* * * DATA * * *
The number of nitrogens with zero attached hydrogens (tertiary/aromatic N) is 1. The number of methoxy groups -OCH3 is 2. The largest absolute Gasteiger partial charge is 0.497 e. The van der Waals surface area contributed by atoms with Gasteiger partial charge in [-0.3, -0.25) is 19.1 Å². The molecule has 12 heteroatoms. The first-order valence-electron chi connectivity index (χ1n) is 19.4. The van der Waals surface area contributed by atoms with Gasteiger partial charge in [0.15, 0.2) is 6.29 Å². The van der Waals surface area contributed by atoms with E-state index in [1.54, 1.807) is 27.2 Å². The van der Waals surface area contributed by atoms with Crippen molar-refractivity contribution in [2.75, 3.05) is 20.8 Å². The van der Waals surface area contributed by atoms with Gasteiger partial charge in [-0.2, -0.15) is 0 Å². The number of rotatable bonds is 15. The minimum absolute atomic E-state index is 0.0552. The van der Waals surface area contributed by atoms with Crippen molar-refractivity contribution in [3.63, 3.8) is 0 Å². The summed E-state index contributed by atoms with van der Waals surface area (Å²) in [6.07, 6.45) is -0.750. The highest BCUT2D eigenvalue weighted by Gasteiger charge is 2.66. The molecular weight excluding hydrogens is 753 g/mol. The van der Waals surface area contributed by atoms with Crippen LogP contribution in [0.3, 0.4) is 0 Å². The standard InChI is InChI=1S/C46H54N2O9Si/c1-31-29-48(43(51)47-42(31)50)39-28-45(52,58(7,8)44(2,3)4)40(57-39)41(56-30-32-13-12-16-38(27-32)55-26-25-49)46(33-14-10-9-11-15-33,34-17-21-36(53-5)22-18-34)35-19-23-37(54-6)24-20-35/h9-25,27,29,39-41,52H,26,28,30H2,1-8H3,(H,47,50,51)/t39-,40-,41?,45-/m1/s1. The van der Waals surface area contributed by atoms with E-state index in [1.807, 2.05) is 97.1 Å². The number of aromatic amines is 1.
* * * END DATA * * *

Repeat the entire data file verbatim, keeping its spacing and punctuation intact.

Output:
The number of nitrogens with zero attached hydrogens (tertiary/aromatic N) is 1. The number of methoxy groups -OCH3 is 2. The largest absolute Gasteiger partial charge is 0.497 e. The van der Waals surface area contributed by atoms with Gasteiger partial charge in [-0.3, -0.25) is 19.1 Å². The molecule has 12 heteroatoms. The first-order valence-electron chi connectivity index (χ1n) is 19.4. The van der Waals surface area contributed by atoms with Gasteiger partial charge in [0.15, 0.2) is 6.29 Å². The van der Waals surface area contributed by atoms with E-state index in [1.54, 1.807) is 27.2 Å². The van der Waals surface area contributed by atoms with Crippen molar-refractivity contribution in [2.75, 3.05) is 20.8 Å². The van der Waals surface area contributed by atoms with Gasteiger partial charge in [-0.2, -0.15) is 0 Å². The number of rotatable bonds is 15. The minimum absolute atomic E-state index is 0.0552. The van der Waals surface area contributed by atoms with Crippen molar-refractivity contribution in [3.63, 3.8) is 0 Å². The summed E-state index contributed by atoms with van der Waals surface area (Å²) in [6.07, 6.45) is -0.750. The highest BCUT2D eigenvalue weighted by Gasteiger charge is 2.66. The molecular weight excluding hydrogens is 753 g/mol. The van der Waals surface area contributed by atoms with Crippen LogP contribution in [0.3, 0.4) is 0 Å². The standard InChI is InChI=1S/C46H54N2O9Si/c1-31-29-48(43(51)47-42(31)50)39-28-45(52,58(7,8)44(2,3)4)40(57-39)41(56-30-32-13-12-16-38(27-32)55-26-25-49)46(33-14-10-9-11-15-33,34-17-21-36(53-5)22-18-34)35-19-23-37(54-6)24-20-35/h9-25,27,29,39-41,52H,26,28,30H2,1-8H3,(H,47,50,51)/t39-,40-,41?,45-/m1/s1. The van der Waals surface area contributed by atoms with E-state index in [1.807, 2.05) is 97.1 Å². The number of aromatic amines is 1.